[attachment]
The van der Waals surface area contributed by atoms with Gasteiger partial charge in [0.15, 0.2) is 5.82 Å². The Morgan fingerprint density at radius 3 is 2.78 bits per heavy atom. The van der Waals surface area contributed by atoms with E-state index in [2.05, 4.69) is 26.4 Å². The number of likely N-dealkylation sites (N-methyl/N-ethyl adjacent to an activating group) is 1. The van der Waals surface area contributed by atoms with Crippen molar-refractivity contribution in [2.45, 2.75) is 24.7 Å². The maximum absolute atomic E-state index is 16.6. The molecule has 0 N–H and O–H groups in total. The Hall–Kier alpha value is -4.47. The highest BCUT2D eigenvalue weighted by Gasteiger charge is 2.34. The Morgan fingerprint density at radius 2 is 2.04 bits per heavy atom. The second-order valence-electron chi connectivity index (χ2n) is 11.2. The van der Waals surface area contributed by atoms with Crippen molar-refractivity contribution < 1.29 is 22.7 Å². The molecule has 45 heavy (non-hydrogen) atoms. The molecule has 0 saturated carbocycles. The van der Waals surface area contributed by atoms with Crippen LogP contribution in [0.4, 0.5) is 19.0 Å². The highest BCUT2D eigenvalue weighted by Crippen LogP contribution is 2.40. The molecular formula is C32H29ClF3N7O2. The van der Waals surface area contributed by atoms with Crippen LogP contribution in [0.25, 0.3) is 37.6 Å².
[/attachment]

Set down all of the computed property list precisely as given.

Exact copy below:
The van der Waals surface area contributed by atoms with Gasteiger partial charge in [0.15, 0.2) is 5.82 Å². The Morgan fingerprint density at radius 3 is 2.78 bits per heavy atom. The van der Waals surface area contributed by atoms with E-state index in [2.05, 4.69) is 26.4 Å². The number of likely N-dealkylation sites (N-methyl/N-ethyl adjacent to an activating group) is 1. The van der Waals surface area contributed by atoms with Crippen molar-refractivity contribution in [2.45, 2.75) is 24.7 Å². The maximum absolute atomic E-state index is 16.6. The molecule has 0 N–H and O–H groups in total. The Hall–Kier alpha value is -4.47. The highest BCUT2D eigenvalue weighted by Gasteiger charge is 2.34. The Morgan fingerprint density at radius 2 is 2.04 bits per heavy atom. The second-order valence-electron chi connectivity index (χ2n) is 11.2. The van der Waals surface area contributed by atoms with Crippen molar-refractivity contribution < 1.29 is 22.7 Å². The molecule has 45 heavy (non-hydrogen) atoms. The molecule has 0 saturated carbocycles. The van der Waals surface area contributed by atoms with Crippen LogP contribution in [0.4, 0.5) is 19.0 Å². The highest BCUT2D eigenvalue weighted by Crippen LogP contribution is 2.40. The molecular formula is C32H29ClF3N7O2. The van der Waals surface area contributed by atoms with Crippen LogP contribution in [0.25, 0.3) is 37.6 Å².